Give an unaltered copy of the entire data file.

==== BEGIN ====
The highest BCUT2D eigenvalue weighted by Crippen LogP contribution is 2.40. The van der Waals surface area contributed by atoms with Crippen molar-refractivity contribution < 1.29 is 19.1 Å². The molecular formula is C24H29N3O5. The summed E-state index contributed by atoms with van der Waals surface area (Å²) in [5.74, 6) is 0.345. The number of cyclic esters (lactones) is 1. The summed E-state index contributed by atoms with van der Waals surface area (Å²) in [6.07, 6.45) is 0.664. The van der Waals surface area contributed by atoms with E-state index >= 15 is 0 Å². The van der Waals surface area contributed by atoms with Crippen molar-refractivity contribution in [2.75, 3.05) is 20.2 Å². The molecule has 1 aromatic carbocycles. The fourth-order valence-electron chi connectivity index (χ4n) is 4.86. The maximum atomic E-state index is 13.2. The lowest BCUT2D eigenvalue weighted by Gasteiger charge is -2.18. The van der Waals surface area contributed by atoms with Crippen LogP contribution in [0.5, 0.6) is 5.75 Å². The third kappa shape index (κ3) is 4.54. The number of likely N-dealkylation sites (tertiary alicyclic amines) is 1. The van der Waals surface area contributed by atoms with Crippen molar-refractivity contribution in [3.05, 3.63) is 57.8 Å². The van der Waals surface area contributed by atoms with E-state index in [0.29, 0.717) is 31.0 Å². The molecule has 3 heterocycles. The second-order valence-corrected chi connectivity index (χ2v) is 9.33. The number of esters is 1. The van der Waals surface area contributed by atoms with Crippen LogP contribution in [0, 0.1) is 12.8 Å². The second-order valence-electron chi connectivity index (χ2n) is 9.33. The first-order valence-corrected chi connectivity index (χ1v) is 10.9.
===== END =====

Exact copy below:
The highest BCUT2D eigenvalue weighted by Crippen LogP contribution is 2.40. The van der Waals surface area contributed by atoms with Crippen molar-refractivity contribution < 1.29 is 19.1 Å². The molecular formula is C24H29N3O5. The summed E-state index contributed by atoms with van der Waals surface area (Å²) in [5.74, 6) is 0.345. The number of cyclic esters (lactones) is 1. The summed E-state index contributed by atoms with van der Waals surface area (Å²) in [6.07, 6.45) is 0.664. The van der Waals surface area contributed by atoms with E-state index >= 15 is 0 Å². The van der Waals surface area contributed by atoms with Crippen molar-refractivity contribution in [2.75, 3.05) is 20.2 Å². The molecule has 1 aromatic carbocycles. The fourth-order valence-electron chi connectivity index (χ4n) is 4.86. The maximum atomic E-state index is 13.2. The lowest BCUT2D eigenvalue weighted by Gasteiger charge is -2.18. The van der Waals surface area contributed by atoms with Crippen LogP contribution in [0.5, 0.6) is 5.75 Å². The third kappa shape index (κ3) is 4.54. The number of likely N-dealkylation sites (tertiary alicyclic amines) is 1. The van der Waals surface area contributed by atoms with Crippen molar-refractivity contribution in [3.05, 3.63) is 57.8 Å². The van der Waals surface area contributed by atoms with E-state index in [0.29, 0.717) is 31.0 Å². The molecule has 3 heterocycles. The second-order valence-corrected chi connectivity index (χ2v) is 9.33. The number of esters is 1. The van der Waals surface area contributed by atoms with Crippen LogP contribution in [0, 0.1) is 12.8 Å². The second-order valence-electron chi connectivity index (χ2n) is 9.33. The first-order valence-corrected chi connectivity index (χ1v) is 10.9.